That offseason, Nelson was traded to the Cincinnati Reds in a deal that would bring long-time Royals mainstay Hal McRae to Kansas City. Unfortunately, Nelson would never repeat the successes of 1969 and 1972, and he was sold back to the Chicago White Sox. He was released by the White Sox before ever pitching for them, and after a brief turn through the Oakland Athletics farm system, Nelson got one last chance with the Royals in 1976, appearing in 3 games in September to end his major league career.

Ron Brand

Ronald George Brand (born January 13, 1940) is an American former professional baseball player. He played in Major League Baseball as a catcher, and was an original member of the Montreal Expos.

Ron Slocum

Ronald Reece Slocum (July 2, 1945 — August 25, 1988) was an American professional baseball player. Slocum appeared in 80 games for the San Diego Padres of Major League Baseball during that team's first three seasons of existence, including the entire 1970 season. A catcher and third baseman when he entered professional baseball, he was a utility infielder and backup catcher for San Diego, playing a near-equal number of games at third base, catcher, shortstop and second base. He threw and batted right-handed, stood 6 feet 2 inches (1.88 m) tall and weighed 180 pounds (82 kg).

Slocum attended Helix High School. He was initially signed by the Pittsburgh Pirates and spent five seasons (1964–1968) in their minor league system before his newly created hometown team, the MLB Padres, chose him as the 55th overall selection in the National League's portion of the 1968 Major League Baseball expansion draft. Slocum spent the 1969 minor league season with the Double-A Elmira Pioneers before his recall by the Padres in September.

Steve Hovley

Stephen Eugene Hovley (born December 18, 1944) is a retired American professional baseball player whose career extended for eight seasons, including all or parts of five years in Major League Baseball for the Seattle Pilots/Milwaukee Brewers (1969–70), Oakland Athletics (1970–71) and Kansas City Royals (1972–73). An outfielder, he threw and batted left-handed, stood 5 feet 10 inches (1.78 m) tall and weighed 188 pounds (85 kg).

Born in Ventura, California, Hovley attended Stanford University and was selected by the California Angels in the 35th round of the 1966 Major League Baseball Draft. After two seasons in the Angels' farm system, he was chosen by the Pilots in the 1968 Major League Baseball expansion draft—also with the 35th pick. The Pilots loaned Hovley to the Triple-A Rochester Red Wings for the first two months of their inaugural 1969 season before recalling him in June. In his third big-league game, Hovley collected three hits against his former team, the Angels, on June 27. His hot start in the Majors continued for his first two-dozen games, as he reached a season-high .352 batting average on July 24, with ten multi-hit games. But Hovley eventually cooled off and he ended the year with a .277 batting mark in 91 games played. He was a roommate of veteran pitcher Jim Bouton's, whose diary of the 1969 season, Ball Four, became a national sensation a year later. Hovley, like Bouton, was a non-conformist in the baseball world; according to Bouton, other players nicknamed Hovley "Orbie," shorthand for "Orbit."The following season, in 1970, the Pilots moved to Wisconsin as the Brewers, and in their first-ever home game at Milwaukee County Stadium on April 7, Hovley had three hits in three at bats off the Angels' Andy Messersmith; but the rest of the Brewers could collect only one more safety and the team fell, 12–0. Hovley got into 40 games and batted .281 before being traded to Oakland on June 11 for Al Downing and Tito Francona. Relegated to part-time duty with the A's, Hovley hit only .173 in 141 at bats, was sent to Triple-A in 1971, and then acquired by the Royals in the Rule 5 draft. He then played two years as the Royals' fourth outfielder, appearing in 105 and 104 games, to close out his Major League career with 263 hits (39 doubles, five triples and eight home runs) and a .258 batting average in 436 games played.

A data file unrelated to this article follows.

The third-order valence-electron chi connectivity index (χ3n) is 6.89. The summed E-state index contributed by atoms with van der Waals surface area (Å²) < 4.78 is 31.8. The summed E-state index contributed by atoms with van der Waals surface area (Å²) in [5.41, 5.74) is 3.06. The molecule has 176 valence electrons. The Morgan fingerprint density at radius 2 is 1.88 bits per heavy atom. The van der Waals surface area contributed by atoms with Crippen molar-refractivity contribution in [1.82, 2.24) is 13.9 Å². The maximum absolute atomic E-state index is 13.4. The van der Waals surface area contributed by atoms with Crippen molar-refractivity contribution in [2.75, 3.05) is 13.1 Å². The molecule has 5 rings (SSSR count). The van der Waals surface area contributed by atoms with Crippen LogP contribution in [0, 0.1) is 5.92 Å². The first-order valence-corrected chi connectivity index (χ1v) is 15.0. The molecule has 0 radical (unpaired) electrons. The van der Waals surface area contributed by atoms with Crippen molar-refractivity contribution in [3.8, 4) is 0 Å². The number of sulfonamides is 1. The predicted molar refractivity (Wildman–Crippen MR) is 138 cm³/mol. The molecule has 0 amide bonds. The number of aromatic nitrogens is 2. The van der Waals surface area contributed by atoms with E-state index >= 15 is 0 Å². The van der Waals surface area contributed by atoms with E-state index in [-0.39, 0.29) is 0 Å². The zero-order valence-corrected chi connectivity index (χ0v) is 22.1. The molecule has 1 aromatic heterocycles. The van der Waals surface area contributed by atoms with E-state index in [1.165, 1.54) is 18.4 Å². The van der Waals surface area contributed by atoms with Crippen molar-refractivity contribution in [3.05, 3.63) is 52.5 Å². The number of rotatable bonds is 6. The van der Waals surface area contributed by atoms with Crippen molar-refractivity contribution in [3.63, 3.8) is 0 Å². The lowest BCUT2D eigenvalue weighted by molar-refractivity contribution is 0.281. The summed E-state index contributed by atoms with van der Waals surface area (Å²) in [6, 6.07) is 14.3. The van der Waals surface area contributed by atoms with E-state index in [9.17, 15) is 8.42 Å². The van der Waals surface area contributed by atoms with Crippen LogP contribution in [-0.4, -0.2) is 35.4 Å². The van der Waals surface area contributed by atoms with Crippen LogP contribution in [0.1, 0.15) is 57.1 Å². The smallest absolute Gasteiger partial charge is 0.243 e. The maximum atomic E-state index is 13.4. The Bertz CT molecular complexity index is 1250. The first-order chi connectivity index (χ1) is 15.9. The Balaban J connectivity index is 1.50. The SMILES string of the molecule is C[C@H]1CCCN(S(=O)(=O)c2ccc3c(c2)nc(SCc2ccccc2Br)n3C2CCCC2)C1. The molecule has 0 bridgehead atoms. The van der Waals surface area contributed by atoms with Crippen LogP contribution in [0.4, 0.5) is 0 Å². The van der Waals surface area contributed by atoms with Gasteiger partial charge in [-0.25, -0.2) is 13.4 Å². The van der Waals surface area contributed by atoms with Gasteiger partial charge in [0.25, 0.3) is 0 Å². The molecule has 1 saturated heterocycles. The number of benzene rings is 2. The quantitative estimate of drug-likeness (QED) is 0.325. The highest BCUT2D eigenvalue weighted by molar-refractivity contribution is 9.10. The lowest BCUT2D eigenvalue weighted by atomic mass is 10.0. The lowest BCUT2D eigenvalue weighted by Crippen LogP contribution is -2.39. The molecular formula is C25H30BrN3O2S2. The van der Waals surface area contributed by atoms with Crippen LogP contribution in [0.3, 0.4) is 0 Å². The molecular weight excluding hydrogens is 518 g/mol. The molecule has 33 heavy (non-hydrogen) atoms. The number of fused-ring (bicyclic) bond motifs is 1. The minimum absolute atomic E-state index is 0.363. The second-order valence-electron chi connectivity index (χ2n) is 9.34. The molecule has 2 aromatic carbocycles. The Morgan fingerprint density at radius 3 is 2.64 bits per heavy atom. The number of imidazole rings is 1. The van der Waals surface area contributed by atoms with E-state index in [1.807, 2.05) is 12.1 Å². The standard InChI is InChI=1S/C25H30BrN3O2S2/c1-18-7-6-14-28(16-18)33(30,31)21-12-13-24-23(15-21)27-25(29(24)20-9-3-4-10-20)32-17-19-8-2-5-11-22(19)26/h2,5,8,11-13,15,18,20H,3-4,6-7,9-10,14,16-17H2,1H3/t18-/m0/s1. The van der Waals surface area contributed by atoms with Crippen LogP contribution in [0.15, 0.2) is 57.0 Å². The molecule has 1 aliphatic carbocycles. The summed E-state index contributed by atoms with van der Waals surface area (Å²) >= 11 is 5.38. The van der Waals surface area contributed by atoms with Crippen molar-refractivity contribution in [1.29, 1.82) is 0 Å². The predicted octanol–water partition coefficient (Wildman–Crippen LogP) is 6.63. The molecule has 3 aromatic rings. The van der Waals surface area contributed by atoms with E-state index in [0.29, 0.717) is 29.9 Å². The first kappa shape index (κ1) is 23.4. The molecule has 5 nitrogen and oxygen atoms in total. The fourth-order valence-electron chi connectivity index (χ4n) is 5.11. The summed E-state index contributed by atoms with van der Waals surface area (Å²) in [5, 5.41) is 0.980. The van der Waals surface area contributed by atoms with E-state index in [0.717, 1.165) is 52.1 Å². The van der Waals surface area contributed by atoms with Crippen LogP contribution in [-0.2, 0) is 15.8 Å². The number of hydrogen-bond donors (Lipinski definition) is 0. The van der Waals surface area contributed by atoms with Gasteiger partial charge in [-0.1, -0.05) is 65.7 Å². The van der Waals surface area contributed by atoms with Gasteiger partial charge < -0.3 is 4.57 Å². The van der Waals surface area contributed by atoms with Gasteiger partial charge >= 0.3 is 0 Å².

Willie Brown (American football, born 1942)

Willie Brown (March 21, 1942 – July 26, 2018) was an American college and professional football player and coach. A star player for the University of Southern California, he went on to play three seasons in the National Football League. After his playing career, he served as a coach for the Trojans and the Tampa Bay Buccaneers of the National Football League.

Zoilo Versalles

Zoilo Casanova Versalles Rodriguez (Spanish pronunciation: [ˈsoilo βeɾˈsaʝes]; December 18, 1939 – June 9, 1995), nicknamed "Zorro", was a Cuban professional baseball player. He played as a shortstop in Major League Baseball, most notably for the Minnesota Twins. He was the catalyst who led the 1965 Twins to their first World Series after moving from Washington to Minnesota. The same year he also won the American League Most Valuable Player award.

This page is based on a Wikipedia article written by authors (here).
Text is available under the CC BY-SA 3.0 license; additional terms may apply.
Images, videos and audio are available under their respective licenses.